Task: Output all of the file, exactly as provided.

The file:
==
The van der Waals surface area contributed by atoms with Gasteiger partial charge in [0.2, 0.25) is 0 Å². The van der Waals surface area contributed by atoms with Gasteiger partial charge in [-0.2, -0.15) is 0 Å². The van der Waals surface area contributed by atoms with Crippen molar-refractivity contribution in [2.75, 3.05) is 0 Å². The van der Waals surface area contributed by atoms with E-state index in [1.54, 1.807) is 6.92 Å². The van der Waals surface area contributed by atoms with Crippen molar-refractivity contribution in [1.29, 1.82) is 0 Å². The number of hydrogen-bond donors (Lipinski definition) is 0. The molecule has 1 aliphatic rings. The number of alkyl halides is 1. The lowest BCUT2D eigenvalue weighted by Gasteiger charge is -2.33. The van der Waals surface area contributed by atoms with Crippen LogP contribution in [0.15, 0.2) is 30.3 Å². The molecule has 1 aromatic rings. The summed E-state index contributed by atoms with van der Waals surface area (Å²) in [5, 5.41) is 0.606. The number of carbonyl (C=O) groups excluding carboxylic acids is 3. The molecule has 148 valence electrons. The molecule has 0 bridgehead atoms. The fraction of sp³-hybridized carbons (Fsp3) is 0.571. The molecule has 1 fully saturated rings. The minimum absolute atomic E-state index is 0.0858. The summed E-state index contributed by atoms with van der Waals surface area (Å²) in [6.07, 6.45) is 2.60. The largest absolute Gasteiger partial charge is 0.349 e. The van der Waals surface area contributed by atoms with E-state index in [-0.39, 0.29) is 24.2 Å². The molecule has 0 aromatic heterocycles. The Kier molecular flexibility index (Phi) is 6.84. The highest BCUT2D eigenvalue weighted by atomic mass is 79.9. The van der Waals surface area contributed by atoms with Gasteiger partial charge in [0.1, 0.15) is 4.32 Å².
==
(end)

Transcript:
The van der Waals surface area contributed by atoms with Gasteiger partial charge in [0.2, 0.25) is 0 Å². The van der Waals surface area contributed by atoms with Gasteiger partial charge in [-0.2, -0.15) is 0 Å². The van der Waals surface area contributed by atoms with Crippen molar-refractivity contribution in [2.75, 3.05) is 0 Å². The van der Waals surface area contributed by atoms with E-state index in [1.54, 1.807) is 6.92 Å². The van der Waals surface area contributed by atoms with Crippen molar-refractivity contribution in [1.29, 1.82) is 0 Å². The number of hydrogen-bond donors (Lipinski definition) is 0. The molecule has 1 aliphatic rings. The number of alkyl halides is 1. The lowest BCUT2D eigenvalue weighted by Gasteiger charge is -2.33. The van der Waals surface area contributed by atoms with Crippen LogP contribution in [0.15, 0.2) is 30.3 Å². The molecule has 1 aromatic rings. The summed E-state index contributed by atoms with van der Waals surface area (Å²) in [5, 5.41) is 0.606. The number of carbonyl (C=O) groups excluding carboxylic acids is 3. The molecule has 148 valence electrons. The molecule has 0 bridgehead atoms. The fraction of sp³-hybridized carbons (Fsp3) is 0.571. The molecule has 1 fully saturated rings. The minimum absolute atomic E-state index is 0.0858. The summed E-state index contributed by atoms with van der Waals surface area (Å²) in [6.07, 6.45) is 2.60. The largest absolute Gasteiger partial charge is 0.349 e. The van der Waals surface area contributed by atoms with E-state index in [-0.39, 0.29) is 24.2 Å². The molecule has 0 aromatic heterocycles. The Kier molecular flexibility index (Phi) is 6.84. The highest BCUT2D eigenvalue weighted by atomic mass is 79.9. The van der Waals surface area contributed by atoms with Gasteiger partial charge in [0.1, 0.15) is 4.32 Å².